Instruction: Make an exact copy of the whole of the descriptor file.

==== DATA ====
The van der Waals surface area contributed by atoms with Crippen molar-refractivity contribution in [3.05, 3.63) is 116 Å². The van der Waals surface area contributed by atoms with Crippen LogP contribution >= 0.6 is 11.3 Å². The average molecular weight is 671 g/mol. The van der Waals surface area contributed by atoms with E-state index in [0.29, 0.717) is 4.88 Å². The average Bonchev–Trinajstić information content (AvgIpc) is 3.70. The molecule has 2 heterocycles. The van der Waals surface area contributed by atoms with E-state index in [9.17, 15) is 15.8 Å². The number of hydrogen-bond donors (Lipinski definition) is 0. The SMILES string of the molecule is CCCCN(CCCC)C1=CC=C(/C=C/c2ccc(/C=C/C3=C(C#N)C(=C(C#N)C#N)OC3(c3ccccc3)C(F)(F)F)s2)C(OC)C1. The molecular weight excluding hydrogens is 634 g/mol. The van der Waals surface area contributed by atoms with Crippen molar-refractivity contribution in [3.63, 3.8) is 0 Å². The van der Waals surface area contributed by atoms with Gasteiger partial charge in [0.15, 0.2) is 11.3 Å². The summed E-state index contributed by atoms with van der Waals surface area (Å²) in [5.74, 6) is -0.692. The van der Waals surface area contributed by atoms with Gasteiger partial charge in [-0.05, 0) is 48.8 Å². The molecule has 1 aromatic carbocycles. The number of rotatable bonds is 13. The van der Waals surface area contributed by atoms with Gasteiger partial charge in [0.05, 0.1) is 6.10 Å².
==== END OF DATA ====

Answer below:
The van der Waals surface area contributed by atoms with Crippen molar-refractivity contribution in [3.05, 3.63) is 116 Å². The van der Waals surface area contributed by atoms with Crippen LogP contribution >= 0.6 is 11.3 Å². The average molecular weight is 671 g/mol. The van der Waals surface area contributed by atoms with E-state index in [0.29, 0.717) is 4.88 Å². The average Bonchev–Trinajstić information content (AvgIpc) is 3.70. The molecule has 2 heterocycles. The van der Waals surface area contributed by atoms with E-state index in [9.17, 15) is 15.8 Å². The number of hydrogen-bond donors (Lipinski definition) is 0. The SMILES string of the molecule is CCCCN(CCCC)C1=CC=C(/C=C/c2ccc(/C=C/C3=C(C#N)C(=C(C#N)C#N)OC3(c3ccccc3)C(F)(F)F)s2)C(OC)C1. The molecular weight excluding hydrogens is 634 g/mol. The van der Waals surface area contributed by atoms with Crippen molar-refractivity contribution in [3.63, 3.8) is 0 Å². The van der Waals surface area contributed by atoms with Gasteiger partial charge in [0.15, 0.2) is 11.3 Å². The summed E-state index contributed by atoms with van der Waals surface area (Å²) in [5.74, 6) is -0.692. The van der Waals surface area contributed by atoms with Gasteiger partial charge in [-0.05, 0) is 48.8 Å². The molecule has 1 aromatic carbocycles. The number of rotatable bonds is 13. The van der Waals surface area contributed by atoms with Gasteiger partial charge in [0.05, 0.1) is 6.10 Å².